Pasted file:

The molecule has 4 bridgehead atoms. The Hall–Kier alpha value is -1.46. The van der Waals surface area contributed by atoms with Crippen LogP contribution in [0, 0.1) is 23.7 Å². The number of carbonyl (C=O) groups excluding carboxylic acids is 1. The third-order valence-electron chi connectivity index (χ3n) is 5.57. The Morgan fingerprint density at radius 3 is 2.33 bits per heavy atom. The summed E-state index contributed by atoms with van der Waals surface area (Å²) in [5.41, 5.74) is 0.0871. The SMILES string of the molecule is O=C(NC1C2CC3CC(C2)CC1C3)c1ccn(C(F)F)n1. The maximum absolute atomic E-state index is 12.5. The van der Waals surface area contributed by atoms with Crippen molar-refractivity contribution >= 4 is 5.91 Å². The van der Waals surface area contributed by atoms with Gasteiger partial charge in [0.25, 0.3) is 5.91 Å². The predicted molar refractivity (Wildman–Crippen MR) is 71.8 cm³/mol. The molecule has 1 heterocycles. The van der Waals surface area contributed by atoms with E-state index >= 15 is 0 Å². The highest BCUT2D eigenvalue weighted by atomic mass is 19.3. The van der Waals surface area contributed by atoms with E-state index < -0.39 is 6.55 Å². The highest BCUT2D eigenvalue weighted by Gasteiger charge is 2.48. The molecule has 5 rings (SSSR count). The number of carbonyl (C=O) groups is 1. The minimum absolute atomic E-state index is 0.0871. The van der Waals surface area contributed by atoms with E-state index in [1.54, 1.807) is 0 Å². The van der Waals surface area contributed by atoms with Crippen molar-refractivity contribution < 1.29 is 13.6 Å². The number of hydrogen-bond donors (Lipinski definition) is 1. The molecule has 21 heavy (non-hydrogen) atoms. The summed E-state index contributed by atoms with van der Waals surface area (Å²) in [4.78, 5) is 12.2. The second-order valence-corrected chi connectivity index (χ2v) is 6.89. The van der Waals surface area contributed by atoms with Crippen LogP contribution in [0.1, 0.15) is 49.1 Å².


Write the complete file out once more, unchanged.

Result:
The molecule has 4 bridgehead atoms. The Hall–Kier alpha value is -1.46. The van der Waals surface area contributed by atoms with Crippen LogP contribution in [0, 0.1) is 23.7 Å². The number of carbonyl (C=O) groups excluding carboxylic acids is 1. The third-order valence-electron chi connectivity index (χ3n) is 5.57. The Morgan fingerprint density at radius 3 is 2.33 bits per heavy atom. The summed E-state index contributed by atoms with van der Waals surface area (Å²) in [5.41, 5.74) is 0.0871. The SMILES string of the molecule is O=C(NC1C2CC3CC(C2)CC1C3)c1ccn(C(F)F)n1. The maximum absolute atomic E-state index is 12.5. The van der Waals surface area contributed by atoms with Crippen molar-refractivity contribution >= 4 is 5.91 Å². The van der Waals surface area contributed by atoms with Gasteiger partial charge in [0.25, 0.3) is 5.91 Å². The predicted molar refractivity (Wildman–Crippen MR) is 71.8 cm³/mol. The molecule has 1 heterocycles. The van der Waals surface area contributed by atoms with E-state index >= 15 is 0 Å². The highest BCUT2D eigenvalue weighted by atomic mass is 19.3. The van der Waals surface area contributed by atoms with E-state index < -0.39 is 6.55 Å². The highest BCUT2D eigenvalue weighted by Gasteiger charge is 2.48. The molecule has 5 rings (SSSR count). The number of carbonyl (C=O) groups is 1. The minimum absolute atomic E-state index is 0.0871. The van der Waals surface area contributed by atoms with E-state index in [1.54, 1.807) is 0 Å². The van der Waals surface area contributed by atoms with Crippen molar-refractivity contribution < 1.29 is 13.6 Å². The number of hydrogen-bond donors (Lipinski definition) is 1. The molecule has 21 heavy (non-hydrogen) atoms. The summed E-state index contributed by atoms with van der Waals surface area (Å²) in [4.78, 5) is 12.2. The second-order valence-corrected chi connectivity index (χ2v) is 6.89. The van der Waals surface area contributed by atoms with Crippen LogP contribution in [0.1, 0.15) is 49.1 Å².